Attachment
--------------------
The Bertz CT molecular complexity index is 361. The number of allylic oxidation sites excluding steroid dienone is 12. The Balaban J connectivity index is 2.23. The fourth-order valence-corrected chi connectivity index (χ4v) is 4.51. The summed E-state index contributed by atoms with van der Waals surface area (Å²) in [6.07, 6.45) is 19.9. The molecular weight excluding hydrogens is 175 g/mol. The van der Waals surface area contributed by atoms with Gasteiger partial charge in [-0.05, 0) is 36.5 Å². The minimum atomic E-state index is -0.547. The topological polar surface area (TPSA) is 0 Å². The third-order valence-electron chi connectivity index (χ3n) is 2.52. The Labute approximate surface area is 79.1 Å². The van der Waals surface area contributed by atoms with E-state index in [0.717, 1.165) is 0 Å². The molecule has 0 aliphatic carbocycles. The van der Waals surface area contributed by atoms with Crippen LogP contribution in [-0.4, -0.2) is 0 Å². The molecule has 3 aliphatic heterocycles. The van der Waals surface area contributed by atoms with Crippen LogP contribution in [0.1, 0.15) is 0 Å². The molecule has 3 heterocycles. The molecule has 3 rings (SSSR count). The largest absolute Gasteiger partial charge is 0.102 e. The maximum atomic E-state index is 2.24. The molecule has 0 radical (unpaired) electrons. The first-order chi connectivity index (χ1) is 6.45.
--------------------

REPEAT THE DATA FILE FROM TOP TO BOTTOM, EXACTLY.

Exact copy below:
The Bertz CT molecular complexity index is 361. The number of allylic oxidation sites excluding steroid dienone is 12. The Balaban J connectivity index is 2.23. The fourth-order valence-corrected chi connectivity index (χ4v) is 4.51. The summed E-state index contributed by atoms with van der Waals surface area (Å²) in [6.07, 6.45) is 19.9. The molecular weight excluding hydrogens is 175 g/mol. The van der Waals surface area contributed by atoms with Gasteiger partial charge in [-0.05, 0) is 36.5 Å². The minimum atomic E-state index is -0.547. The topological polar surface area (TPSA) is 0 Å². The third-order valence-electron chi connectivity index (χ3n) is 2.52. The Labute approximate surface area is 79.1 Å². The van der Waals surface area contributed by atoms with E-state index in [0.717, 1.165) is 0 Å². The molecule has 0 aliphatic carbocycles. The van der Waals surface area contributed by atoms with Crippen LogP contribution in [-0.4, -0.2) is 0 Å². The molecule has 3 aliphatic heterocycles. The van der Waals surface area contributed by atoms with Crippen LogP contribution in [0.1, 0.15) is 0 Å². The molecule has 3 heterocycles. The molecule has 3 rings (SSSR count). The largest absolute Gasteiger partial charge is 0.102 e. The maximum atomic E-state index is 2.24. The molecule has 0 radical (unpaired) electrons. The first-order chi connectivity index (χ1) is 6.45.